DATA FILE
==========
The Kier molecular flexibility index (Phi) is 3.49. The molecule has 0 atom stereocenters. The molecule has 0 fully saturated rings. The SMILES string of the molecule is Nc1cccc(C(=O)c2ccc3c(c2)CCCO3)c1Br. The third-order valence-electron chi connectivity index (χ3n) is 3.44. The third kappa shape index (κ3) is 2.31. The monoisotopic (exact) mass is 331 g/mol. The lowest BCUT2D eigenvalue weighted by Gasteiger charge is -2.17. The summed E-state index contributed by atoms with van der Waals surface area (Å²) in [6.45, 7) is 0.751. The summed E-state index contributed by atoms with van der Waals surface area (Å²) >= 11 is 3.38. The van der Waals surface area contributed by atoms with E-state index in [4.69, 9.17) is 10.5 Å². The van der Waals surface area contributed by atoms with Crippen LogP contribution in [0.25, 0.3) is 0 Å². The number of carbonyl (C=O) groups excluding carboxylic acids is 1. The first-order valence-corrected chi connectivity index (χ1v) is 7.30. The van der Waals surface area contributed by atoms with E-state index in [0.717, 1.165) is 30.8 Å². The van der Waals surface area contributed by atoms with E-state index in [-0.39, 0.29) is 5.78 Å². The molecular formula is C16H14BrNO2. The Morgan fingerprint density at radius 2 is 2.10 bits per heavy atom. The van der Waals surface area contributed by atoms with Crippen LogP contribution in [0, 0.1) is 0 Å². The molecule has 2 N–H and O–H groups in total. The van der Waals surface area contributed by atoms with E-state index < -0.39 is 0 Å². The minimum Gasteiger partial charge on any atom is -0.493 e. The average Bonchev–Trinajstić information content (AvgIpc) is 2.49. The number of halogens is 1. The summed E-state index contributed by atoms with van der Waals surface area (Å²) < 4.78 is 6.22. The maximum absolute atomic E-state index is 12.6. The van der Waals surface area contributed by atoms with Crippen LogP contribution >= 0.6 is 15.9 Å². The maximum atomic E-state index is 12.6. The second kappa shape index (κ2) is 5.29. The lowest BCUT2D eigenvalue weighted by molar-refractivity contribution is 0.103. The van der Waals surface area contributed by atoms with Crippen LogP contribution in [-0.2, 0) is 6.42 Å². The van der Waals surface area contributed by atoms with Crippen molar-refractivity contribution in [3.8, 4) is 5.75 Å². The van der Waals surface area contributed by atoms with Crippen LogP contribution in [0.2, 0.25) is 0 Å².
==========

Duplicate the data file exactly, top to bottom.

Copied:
The Kier molecular flexibility index (Phi) is 3.49. The molecule has 0 atom stereocenters. The molecule has 0 fully saturated rings. The SMILES string of the molecule is Nc1cccc(C(=O)c2ccc3c(c2)CCCO3)c1Br. The third-order valence-electron chi connectivity index (χ3n) is 3.44. The third kappa shape index (κ3) is 2.31. The monoisotopic (exact) mass is 331 g/mol. The lowest BCUT2D eigenvalue weighted by Gasteiger charge is -2.17. The summed E-state index contributed by atoms with van der Waals surface area (Å²) in [6.45, 7) is 0.751. The summed E-state index contributed by atoms with van der Waals surface area (Å²) >= 11 is 3.38. The van der Waals surface area contributed by atoms with E-state index in [4.69, 9.17) is 10.5 Å². The van der Waals surface area contributed by atoms with Crippen LogP contribution in [0.25, 0.3) is 0 Å². The number of carbonyl (C=O) groups excluding carboxylic acids is 1. The first-order valence-corrected chi connectivity index (χ1v) is 7.30. The van der Waals surface area contributed by atoms with E-state index in [0.717, 1.165) is 30.8 Å². The van der Waals surface area contributed by atoms with E-state index in [-0.39, 0.29) is 5.78 Å². The molecular formula is C16H14BrNO2. The Morgan fingerprint density at radius 2 is 2.10 bits per heavy atom. The van der Waals surface area contributed by atoms with Crippen LogP contribution in [0, 0.1) is 0 Å². The molecule has 2 N–H and O–H groups in total. The van der Waals surface area contributed by atoms with E-state index < -0.39 is 0 Å². The minimum Gasteiger partial charge on any atom is -0.493 e. The average Bonchev–Trinajstić information content (AvgIpc) is 2.49. The number of halogens is 1. The summed E-state index contributed by atoms with van der Waals surface area (Å²) < 4.78 is 6.22. The maximum absolute atomic E-state index is 12.6. The van der Waals surface area contributed by atoms with Crippen LogP contribution >= 0.6 is 15.9 Å². The maximum atomic E-state index is 12.6. The second kappa shape index (κ2) is 5.29. The lowest BCUT2D eigenvalue weighted by molar-refractivity contribution is 0.103. The van der Waals surface area contributed by atoms with Crippen LogP contribution in [-0.2, 0) is 6.42 Å². The van der Waals surface area contributed by atoms with Crippen molar-refractivity contribution in [3.8, 4) is 5.75 Å². The van der Waals surface area contributed by atoms with Crippen LogP contribution in [0.2, 0.25) is 0 Å².